They knew her at the hospice now. She'd stopped travelling the country and the ideas she had about taking the project overseas were quickly forgotten. If there were any truth in this it lay here, in this small town in middle-England filled with the quietly remarkable and completely ordinary. She didn't have to publicise her work for it to be known. People talked about the woman who spent her weekends photographing weddings and her early hours at the bedside of the dying. People asked for her like they did the chaplain. She knew how to comport herself, how to be unobtrusive, learnt not to worry about the click of the camera which no one ever noticed. Sometimes the families wanted to see the photographs, more often than not they didn't. Sometimes it was only her who accompanied the dying person.

Alan Fairburn was bereft of family and friends. He would joke that he was the kind of person that neighbours of a murderer would describe as someone who always kept himself to himself. She didn't think Alan was murderous. Shy perhaps with a compensatory acerbic tongue that had felt little in the way of restraint. It was why so many people who once might have cared for him had fallen by the wayside. He said he'd forgotten the reasons why he was alone but he was glad she came.

He'd sent her an email shortly after his cancer diagnosis became terminal.

'It's a relief in some ways. I can't face the thought of growing old alone. I'm 64. Historically speaking I've had a good innings.'

He lived in a flat in a converted warehouse by the canal. Maggie had been to see him after she received his email. It was filled with books on every subject under the sun. Alan spent his days tracking the movements of the global stock markets, moving around capital like chips on a roulette table.

Maggie never agreed nor contradicted people. She smiled and the let them talk. That was the better part of the whole thing.

'When I'm gone I'd be happy for you to put my photos on your website. Or in one of your exhibitions. When is the next one?'

'In the old Corn Exchange in November. Upstairs. They've just opened a gallery space.'

'Ah, I doubt I'll make November. I hope it goes well in my absence. Or perhaps I'll be there anyway. In spirit.' He smiled.

When they'd first met he told her that he was an atheist. Life was a fluke, a random bit of chance devoid of meaning. As he approached the end his language appeared to be softening. A week before he finally passed she'd been sitting with him in the hospice cafe;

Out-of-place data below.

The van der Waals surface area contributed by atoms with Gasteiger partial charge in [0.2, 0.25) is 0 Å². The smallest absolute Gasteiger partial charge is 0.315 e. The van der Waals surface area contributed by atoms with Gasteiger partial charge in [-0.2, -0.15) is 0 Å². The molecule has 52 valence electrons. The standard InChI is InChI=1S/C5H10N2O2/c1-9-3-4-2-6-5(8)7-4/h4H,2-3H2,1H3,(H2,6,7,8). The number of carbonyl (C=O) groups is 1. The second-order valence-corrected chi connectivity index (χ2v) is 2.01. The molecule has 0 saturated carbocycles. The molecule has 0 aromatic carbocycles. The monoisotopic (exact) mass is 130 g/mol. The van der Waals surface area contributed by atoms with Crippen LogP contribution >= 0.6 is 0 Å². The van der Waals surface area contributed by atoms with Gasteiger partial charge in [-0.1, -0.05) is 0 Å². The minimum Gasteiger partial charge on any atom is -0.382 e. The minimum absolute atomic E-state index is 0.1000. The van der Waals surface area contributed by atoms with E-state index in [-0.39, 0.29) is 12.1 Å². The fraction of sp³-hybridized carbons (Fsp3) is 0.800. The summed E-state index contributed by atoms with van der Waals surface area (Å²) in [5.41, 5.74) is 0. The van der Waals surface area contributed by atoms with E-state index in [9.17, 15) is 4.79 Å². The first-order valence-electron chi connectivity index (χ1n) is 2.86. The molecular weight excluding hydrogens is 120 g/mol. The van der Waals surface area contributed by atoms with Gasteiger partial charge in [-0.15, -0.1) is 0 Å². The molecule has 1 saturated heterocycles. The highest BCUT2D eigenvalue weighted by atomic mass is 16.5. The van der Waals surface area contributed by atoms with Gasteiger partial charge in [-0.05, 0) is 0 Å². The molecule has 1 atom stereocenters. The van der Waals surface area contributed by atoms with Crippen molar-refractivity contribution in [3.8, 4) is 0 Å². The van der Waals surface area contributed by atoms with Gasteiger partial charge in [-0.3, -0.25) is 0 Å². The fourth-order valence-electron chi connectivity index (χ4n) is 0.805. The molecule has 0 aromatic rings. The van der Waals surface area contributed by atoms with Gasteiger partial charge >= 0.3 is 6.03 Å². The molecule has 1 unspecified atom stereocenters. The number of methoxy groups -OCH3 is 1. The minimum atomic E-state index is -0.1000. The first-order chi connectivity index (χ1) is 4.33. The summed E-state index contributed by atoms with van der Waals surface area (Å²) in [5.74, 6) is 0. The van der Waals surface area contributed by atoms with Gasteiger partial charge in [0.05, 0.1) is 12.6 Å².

'It didn't seem real until yesterday,' he said.

'What happened yesterday?'

'They came to see me. Two of them.'

'Family? Are they back in touch?'

'No, no not family,' he waved a hand impatiently. 'Nothing like that. I mean beings. From the next world. They sat on the end of my bed and told me they'd be coming to collect me.'

'Right.' She'd been taken aback. She'd heard these stories before. The hospice staff said the same. There are accounts all over the internet from people who'd been with the dying, those who had temporarily died only to be brought back by medical brilliance. They talk of the beings. Sometimes they are related, in other cases they are not. Maggie didn't know what she made of them. The elaborate delusions of a brain under intense stress perhaps? A painkilling chemical cocktail provoking odd visions? Who knew. Alan had been cogent though.

'I wasn't expecting them,' he said. 'I don't believe in an afterlife. I've told you that. This is all we have and what I've got to look forward to is the relief of sweet oblivion. Except.'

'Did they seem real.'

'God yes, more real than you. A lot more real than me.'

'You don't think it was the...'

'What? The drugs? No, I don't think so. I dabbled with hallucinogenics as a student. It was nothing like that. Anyway, I'm hardly on anything. Just a little painkiller. The treatment's stopped.'

He started to describe the beings. They were humans, but made of light. They began as a pin prick of light in the corner of the room then began to grow. They were like the nurses. There to comfort and reassure.

'I don't know why they came. I really don't deserve any comfort.'

Four days later Maggie received the familiar call from the hospice manager to say Alan's time was drawing near. There was no one else present. There'd been no one present for the previous few days but the nurses said they frequently heard him talking to someone as they passed his open door. As she held his hand in the moments before he passed his arm pointed to something on the far wall;

'The flowers Maggie. Would you look at those flowers.'

As he died a look of sublime peace crossed his face. Maggie lifted her camera to her eye and captured it. When she brought it down she noticed how charged the room felt. There were no flowers. A nursing assistant had taken out a vase of sorry looking supermarket blooms that she'd hastily brought for him the previous week. They'd been perched on the shelf slowly dying like the occupant of the bed opposite.

As she'd cycled home she'd felt shaken. It was the first time she'd felt so disconcerted for some time. There'd been something about Alan that struck a chord. He was a loner like her. An oddball. Someone who didn't know how to fit. Here they were drawn together, he with her out of fear of dying alone, she with him because of her artistic ghoulishness.